Four years ago, the GestSure team developed the first iteration of what would become the GestSure system using a video game sensor. While Kinect has held true to its gaming roots, it has become much more: a powerful tool with a number of businesses applications.
When they first realized that the Kinect had applications in the medical industry, the sensor had just been hacked. Matt Strickland, now GestSure’s Chief Medical Officer, voiced his frustration with the Operating Room workflow. Accessing medical imaging (MRI, CT scans, etc.) in the operating room was a cumbersome task that involved either scrubbing out or the assistance of additional, non-sterile surgical personnel. GestSure saw the potential for a touchless interface in an industry in which video game sensors seemed to have no place. Having completed an intense development phase, participation in the Kinect Accelerator, an in-hospital trial, and a move into the US market, GestSure has come a long way since its beginnings as the first medical hack of the Kinect.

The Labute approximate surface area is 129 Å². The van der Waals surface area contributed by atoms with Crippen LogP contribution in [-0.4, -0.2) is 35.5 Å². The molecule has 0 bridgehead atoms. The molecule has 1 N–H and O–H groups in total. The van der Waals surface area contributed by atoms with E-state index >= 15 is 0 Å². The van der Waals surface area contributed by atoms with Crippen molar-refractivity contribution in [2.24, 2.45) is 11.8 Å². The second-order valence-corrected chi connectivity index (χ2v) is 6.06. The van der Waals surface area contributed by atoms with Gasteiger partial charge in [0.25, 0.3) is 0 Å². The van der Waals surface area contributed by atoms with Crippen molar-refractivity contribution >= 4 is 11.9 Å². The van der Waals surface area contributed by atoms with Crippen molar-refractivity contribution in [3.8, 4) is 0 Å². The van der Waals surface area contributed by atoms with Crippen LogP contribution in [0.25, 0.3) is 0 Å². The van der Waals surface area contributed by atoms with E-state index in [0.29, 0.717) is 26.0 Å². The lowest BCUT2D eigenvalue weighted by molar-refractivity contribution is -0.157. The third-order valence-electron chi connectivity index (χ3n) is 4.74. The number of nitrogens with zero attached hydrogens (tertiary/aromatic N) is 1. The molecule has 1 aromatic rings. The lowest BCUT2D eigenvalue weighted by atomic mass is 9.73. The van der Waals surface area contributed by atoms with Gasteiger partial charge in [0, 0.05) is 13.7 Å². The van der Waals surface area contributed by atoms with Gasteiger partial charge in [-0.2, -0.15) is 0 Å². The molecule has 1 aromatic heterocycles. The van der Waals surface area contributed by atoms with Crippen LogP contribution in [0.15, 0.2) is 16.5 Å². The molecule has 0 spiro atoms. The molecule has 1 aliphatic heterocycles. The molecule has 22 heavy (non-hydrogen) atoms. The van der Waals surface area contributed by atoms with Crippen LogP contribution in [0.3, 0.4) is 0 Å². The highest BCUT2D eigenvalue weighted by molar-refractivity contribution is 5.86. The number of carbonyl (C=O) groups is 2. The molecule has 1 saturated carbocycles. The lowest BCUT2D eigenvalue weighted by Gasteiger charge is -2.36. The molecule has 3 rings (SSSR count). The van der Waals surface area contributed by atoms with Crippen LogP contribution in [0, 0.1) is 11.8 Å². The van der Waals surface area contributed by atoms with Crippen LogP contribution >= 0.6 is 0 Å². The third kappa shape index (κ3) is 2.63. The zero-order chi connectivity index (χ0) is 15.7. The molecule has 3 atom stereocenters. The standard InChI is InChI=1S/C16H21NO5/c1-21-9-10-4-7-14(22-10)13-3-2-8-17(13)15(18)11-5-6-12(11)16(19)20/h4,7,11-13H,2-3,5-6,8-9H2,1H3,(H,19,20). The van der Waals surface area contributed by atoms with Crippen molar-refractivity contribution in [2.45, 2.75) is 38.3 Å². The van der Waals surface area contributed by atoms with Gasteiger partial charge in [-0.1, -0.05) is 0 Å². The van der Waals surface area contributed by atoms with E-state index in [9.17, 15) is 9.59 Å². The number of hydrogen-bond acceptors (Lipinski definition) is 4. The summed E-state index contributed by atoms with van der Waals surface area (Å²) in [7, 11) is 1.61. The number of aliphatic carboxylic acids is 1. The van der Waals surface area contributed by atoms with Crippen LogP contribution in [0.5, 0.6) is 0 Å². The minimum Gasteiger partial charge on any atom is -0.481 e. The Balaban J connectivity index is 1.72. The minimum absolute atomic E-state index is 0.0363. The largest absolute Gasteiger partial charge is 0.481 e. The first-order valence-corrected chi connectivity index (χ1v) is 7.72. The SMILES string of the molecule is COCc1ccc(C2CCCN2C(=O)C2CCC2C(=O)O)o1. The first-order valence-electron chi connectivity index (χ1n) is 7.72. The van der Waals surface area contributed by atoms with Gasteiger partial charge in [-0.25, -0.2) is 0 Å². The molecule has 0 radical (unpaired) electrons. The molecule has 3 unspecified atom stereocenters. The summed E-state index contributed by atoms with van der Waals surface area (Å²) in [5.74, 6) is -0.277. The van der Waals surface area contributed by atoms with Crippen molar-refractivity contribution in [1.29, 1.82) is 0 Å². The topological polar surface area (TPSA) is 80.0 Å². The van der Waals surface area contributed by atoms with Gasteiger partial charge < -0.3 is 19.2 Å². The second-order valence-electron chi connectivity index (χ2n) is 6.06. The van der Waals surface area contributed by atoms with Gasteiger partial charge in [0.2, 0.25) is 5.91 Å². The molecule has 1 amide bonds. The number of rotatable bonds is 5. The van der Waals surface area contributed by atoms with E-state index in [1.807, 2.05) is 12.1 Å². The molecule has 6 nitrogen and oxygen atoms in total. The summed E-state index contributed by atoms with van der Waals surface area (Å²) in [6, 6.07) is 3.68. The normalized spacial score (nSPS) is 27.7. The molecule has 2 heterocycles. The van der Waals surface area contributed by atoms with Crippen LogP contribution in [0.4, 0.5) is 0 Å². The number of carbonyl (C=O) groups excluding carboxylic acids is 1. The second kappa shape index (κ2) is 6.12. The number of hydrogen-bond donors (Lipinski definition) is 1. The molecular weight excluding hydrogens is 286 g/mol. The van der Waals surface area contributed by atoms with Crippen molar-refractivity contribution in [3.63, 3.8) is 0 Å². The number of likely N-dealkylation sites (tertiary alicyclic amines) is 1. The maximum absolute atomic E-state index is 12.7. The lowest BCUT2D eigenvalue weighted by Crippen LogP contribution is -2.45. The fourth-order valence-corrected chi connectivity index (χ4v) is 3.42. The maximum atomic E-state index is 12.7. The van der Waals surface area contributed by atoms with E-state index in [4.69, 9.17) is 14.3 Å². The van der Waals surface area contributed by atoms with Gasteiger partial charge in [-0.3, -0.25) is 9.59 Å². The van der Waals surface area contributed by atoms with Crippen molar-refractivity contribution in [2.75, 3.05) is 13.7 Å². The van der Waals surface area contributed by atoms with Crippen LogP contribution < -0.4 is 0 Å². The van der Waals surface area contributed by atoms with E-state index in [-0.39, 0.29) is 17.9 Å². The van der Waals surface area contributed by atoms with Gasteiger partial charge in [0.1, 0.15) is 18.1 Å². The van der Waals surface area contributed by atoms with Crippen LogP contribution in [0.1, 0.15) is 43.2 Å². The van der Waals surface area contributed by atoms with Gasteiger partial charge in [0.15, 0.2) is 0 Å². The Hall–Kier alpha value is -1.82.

The new Kinect for Windows (K4W) v2 sensor has increased the potential for further advancements in touchless interfaces. The sensor now offers a significant increase in the field of view as well as depth and video feeds with twice the resolution of the previous generation, which could allow gestural interfaces to pick up more nuanced movements. Users will be able to use more subtle gestures over a greater lateral range within the control space.
The new K4W sensor uses a fundamentally different technology: time-of-flight sensing instead of modified structured light technology of the first generation. The new time-of-flight-based sensor is functional in a wider variety of lighting environments. For instance, the sensor is still usable under bright halogen lights. The improved HD camera in the new sensor is a significant improvement, and will give users a clearer image of the sensor’s view, which should enhance any gestural interface.
The upcoming hackathon in Kitchener-Waterloo (location for the GestSure team’s alma mater, University of Waterloo) will be hosted and supported by Microsft Kinect’s programming team, and represents an excellent opportunity for them and others of the machine vision community to further explore the technology. The GestSure team will be in attendance, and hope to see you there!